Do State Regulations Restricting Prescriptions of Opioids Affect Provider-Pharma Financial Ties? Evidence from Open Payments Data

Tuesday, June 12, 2018: 4:10 PM
1000 - First Floor (Rollins School of Public Health)

Author(s): Thuy D. Nguyen; Kosali Simon; W. David Bradford

Discussant: Alex Hollingsworth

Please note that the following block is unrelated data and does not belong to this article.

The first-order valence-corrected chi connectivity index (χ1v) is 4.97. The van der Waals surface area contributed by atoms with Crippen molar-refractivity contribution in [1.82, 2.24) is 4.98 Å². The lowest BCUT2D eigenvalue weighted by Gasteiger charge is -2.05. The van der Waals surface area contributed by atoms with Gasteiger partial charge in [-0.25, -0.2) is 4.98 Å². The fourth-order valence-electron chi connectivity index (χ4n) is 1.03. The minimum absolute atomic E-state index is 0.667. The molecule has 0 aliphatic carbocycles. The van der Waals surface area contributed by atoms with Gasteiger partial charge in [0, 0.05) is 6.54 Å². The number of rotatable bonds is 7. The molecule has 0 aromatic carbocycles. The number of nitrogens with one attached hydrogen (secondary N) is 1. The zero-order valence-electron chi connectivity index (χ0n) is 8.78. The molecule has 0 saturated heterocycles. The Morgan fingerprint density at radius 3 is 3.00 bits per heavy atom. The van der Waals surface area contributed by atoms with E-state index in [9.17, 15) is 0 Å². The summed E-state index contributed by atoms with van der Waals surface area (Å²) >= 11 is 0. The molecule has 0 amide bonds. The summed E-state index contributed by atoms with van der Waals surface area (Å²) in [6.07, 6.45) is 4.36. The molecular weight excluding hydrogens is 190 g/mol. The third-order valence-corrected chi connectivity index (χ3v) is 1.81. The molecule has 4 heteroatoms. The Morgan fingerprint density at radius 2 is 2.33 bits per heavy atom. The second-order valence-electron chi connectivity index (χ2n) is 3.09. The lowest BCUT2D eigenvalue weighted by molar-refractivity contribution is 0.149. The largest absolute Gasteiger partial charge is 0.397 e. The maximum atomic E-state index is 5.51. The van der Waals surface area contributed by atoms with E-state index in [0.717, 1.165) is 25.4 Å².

Federal Open Payments data show that since August of 2013 through the end of 2016, US physicians explicitly received approximately $8 billion per year from drug and medical device manufacturers in various forms of research payments, investment interest, industry-sponsored meals, payments for education and training, consulting fees, travel and lodging, and entertainment. Prior studies have confirmed positive associations between these payments and rates of brand-name drug prescriptions (for instance, Yeh et al. 2016). The provider-pharma financial ties may also affect opioid prescribing practices, which have been a considerable focus of recent state regulatory changes. This paper utilizes the federal Open Payments database (2013-2016, although some of our data start in 2009) to investigate the impact of key state laws enacted to regulate opioid prescription practices, on provider-pharma financial ties. State laws of interest include state prescription drug monitoring programs, pill mill laws, and physical examination requirements, among others. This study aims to shed light on economic predictions of how regulations that reduce product demand could reduce promotional activities by industry. More specific to policy, this study examines potential conflicts of interest that could interfere with physicians’ responsibilities to their patients, and to the US public health efforts to combat the opioid epidemic.